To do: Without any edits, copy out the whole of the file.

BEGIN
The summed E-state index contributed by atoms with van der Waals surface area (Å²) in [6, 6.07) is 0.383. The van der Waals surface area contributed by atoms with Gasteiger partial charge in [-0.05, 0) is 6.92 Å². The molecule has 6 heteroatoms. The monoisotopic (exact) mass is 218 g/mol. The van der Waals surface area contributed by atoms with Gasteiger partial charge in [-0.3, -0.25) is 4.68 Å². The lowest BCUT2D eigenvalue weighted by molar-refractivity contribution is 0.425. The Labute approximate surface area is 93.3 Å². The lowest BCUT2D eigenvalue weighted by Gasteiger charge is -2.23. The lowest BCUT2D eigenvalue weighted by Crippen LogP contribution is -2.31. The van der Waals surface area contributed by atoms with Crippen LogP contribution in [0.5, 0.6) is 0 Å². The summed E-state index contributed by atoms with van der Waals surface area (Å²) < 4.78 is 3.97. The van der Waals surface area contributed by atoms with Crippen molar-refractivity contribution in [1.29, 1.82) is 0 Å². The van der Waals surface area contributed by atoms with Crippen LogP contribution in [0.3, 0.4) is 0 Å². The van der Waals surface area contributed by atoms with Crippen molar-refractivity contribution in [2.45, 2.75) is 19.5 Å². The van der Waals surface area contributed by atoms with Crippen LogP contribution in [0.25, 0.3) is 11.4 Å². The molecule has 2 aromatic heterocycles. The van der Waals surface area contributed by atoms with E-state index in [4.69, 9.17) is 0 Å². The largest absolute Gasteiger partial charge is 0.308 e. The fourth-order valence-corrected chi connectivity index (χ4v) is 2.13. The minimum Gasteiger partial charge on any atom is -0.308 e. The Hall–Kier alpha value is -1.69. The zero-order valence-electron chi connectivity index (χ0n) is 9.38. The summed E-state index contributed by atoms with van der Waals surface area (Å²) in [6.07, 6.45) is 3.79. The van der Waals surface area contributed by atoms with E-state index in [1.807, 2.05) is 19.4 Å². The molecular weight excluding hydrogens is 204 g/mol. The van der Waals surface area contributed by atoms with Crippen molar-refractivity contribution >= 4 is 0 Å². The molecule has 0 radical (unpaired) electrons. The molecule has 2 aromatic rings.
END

The summed E-state index contributed by atoms with van der Waals surface area (Å²) in [6, 6.07) is 0.383. The van der Waals surface area contributed by atoms with Gasteiger partial charge in [-0.05, 0) is 6.92 Å². The molecule has 6 heteroatoms. The monoisotopic (exact) mass is 218 g/mol. The van der Waals surface area contributed by atoms with Gasteiger partial charge in [-0.3, -0.25) is 4.68 Å². The lowest BCUT2D eigenvalue weighted by molar-refractivity contribution is 0.425. The Labute approximate surface area is 93.3 Å². The lowest BCUT2D eigenvalue weighted by Gasteiger charge is -2.23. The lowest BCUT2D eigenvalue weighted by Crippen LogP contribution is -2.31. The van der Waals surface area contributed by atoms with Crippen LogP contribution in [0.5, 0.6) is 0 Å². The summed E-state index contributed by atoms with van der Waals surface area (Å²) < 4.78 is 3.97. The van der Waals surface area contributed by atoms with Crippen molar-refractivity contribution in [1.29, 1.82) is 0 Å². The van der Waals surface area contributed by atoms with Crippen LogP contribution in [0.3, 0.4) is 0 Å². The van der Waals surface area contributed by atoms with Crippen molar-refractivity contribution in [2.45, 2.75) is 19.5 Å². The van der Waals surface area contributed by atoms with Crippen LogP contribution in [0.25, 0.3) is 11.4 Å². The molecule has 2 aromatic heterocycles. The van der Waals surface area contributed by atoms with E-state index in [4.69, 9.17) is 0 Å². The largest absolute Gasteiger partial charge is 0.308 e. The fourth-order valence-corrected chi connectivity index (χ4v) is 2.13. The minimum Gasteiger partial charge on any atom is -0.308 e. The Hall–Kier alpha value is -1.69. The zero-order valence-electron chi connectivity index (χ0n) is 9.38. The summed E-state index contributed by atoms with van der Waals surface area (Å²) in [6.07, 6.45) is 3.79. The van der Waals surface area contributed by atoms with E-state index in [1.807, 2.05) is 19.4 Å². The molecular weight excluding hydrogens is 204 g/mol. The van der Waals surface area contributed by atoms with Crippen molar-refractivity contribution >= 4 is 0 Å². The molecule has 0 radical (unpaired) electrons. The molecule has 2 aromatic rings.